The case was transferred to the Western District of Louisiana and a trial is tentatively scheduled for August 2022.

August 18, 2018

On Aug. 18, 2018, freelance investigative reporter Karen Savage was arrested under a felony trespassing law, while reporting on protests against the construction of the Bayou Bridge oil pipeline in Louisiana. At the time, Savage was on assignment for The Appeal, a progressive news site focused on criminal justice issues.

Savage was embedded with a camp of protesters, known as water protectors, who were aiming to defend a piece of land in Louisiana’s Atchafalaya River Basin, a wetlands area co-owned by hundreds of people. Energy Transfer Partners, the company responsible for the controversial Dakota Access Pipeline in North Dakota, is trying to build its new Bayou Bridge oil pipeline through the area. Although some of the co-owners of the Atchafalaya Basin property have given the company permission to build the pipeline, hundreds of others have refused to do so. Despite this, the company had already begun making alterations to the land, including removing trees and digging a ditch. It has also asked the state of Louisiana to use eminent domain to seize the land from the co-owners who object to the pipeline.

Savage told Freedom of the Press Foundation that one of the co-owners of the Atchafalaya Basin land who is resisting the pipeline had given her permission to be on the property.

“Some were actively resisting, and I had a letter from a landowner saying we were welcome to be on the property," she said. "For people to visit the property, you only need permission from one landowner.”

On Aug. 18, Savage was with three water protectors, taking pictures and reporting, when she was arrested by sheriff's deputies from the nearby St. Martin Parish.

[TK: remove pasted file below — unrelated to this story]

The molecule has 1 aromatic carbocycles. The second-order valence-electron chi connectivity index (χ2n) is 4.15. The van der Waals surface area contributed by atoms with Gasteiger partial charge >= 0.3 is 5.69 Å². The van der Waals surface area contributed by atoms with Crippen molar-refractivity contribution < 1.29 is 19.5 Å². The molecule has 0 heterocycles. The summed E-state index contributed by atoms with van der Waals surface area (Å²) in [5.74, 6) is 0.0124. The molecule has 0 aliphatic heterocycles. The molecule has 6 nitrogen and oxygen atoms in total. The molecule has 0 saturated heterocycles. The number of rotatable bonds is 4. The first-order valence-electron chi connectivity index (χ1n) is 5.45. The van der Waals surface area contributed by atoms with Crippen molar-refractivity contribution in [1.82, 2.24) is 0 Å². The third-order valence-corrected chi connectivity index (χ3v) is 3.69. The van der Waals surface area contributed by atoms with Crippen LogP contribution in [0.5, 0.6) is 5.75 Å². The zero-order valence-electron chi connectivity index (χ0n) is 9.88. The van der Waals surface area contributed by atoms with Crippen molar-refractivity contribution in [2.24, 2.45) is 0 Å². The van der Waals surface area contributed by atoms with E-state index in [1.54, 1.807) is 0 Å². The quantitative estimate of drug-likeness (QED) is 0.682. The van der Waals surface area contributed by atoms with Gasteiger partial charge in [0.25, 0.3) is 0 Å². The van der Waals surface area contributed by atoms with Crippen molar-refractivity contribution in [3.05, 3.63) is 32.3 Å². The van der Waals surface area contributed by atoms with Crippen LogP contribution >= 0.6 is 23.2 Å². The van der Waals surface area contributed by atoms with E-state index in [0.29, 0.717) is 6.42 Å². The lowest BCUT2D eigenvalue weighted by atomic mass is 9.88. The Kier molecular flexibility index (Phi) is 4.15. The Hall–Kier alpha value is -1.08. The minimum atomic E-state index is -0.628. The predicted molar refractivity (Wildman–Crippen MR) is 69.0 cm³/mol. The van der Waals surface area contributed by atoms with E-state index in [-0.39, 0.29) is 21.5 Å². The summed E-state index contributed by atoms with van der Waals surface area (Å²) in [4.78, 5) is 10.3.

“I wasn’t even on the contested part of the land,” she said. “Sheriff’s deputies showed up and said I had to leave. I said I had permission to be there. I didn’t think I, or anyone else, would be arrested.”

She showed the officer a photograph of letter she had from a landowner, granting her permission to remain on the property. She said that she urged the officer to call the landowner, but he declined to do so. Officers then arrested her and the three water protectors who were with her.

Savage was one of the first people to be arrested under a newly-enacted Louisiana state law against "unauthorized entry of a critical infrastructure project," which went into effect on Aug. 1. The new Louisiana state law makes trespassing on a "critical infrastructure project" like an oil pipeline a felony punishable by up to five years in prison. (Trespassing on land that is not a "critical infrastructure project" remains a misdemeanor.)

Although Savage was arrested under the law, the local district attorney has not yet brought any criminal charges against her.

After Savage was released on bail, she returned to the area to continue reporting on the protests against the Bayou Bridge pipeline.

“I bonded out, and kept reporting,” she said. “I wasn’t going to be intimidated.”

She later published a piece in The Appeal about her arrest and the way that Energy Transfer Partners employs off-duty law enforcement officers as a private security force, which works closely with uniformed St. Martin Parish sheriff's deputies to arrest pipeline protesters.

The St. Martin’s Sheriff Department did not respond to request for comment.

The U.S. Press Freedom Tracker catalogues press freedom violations in the United States. Email tips to [email protected].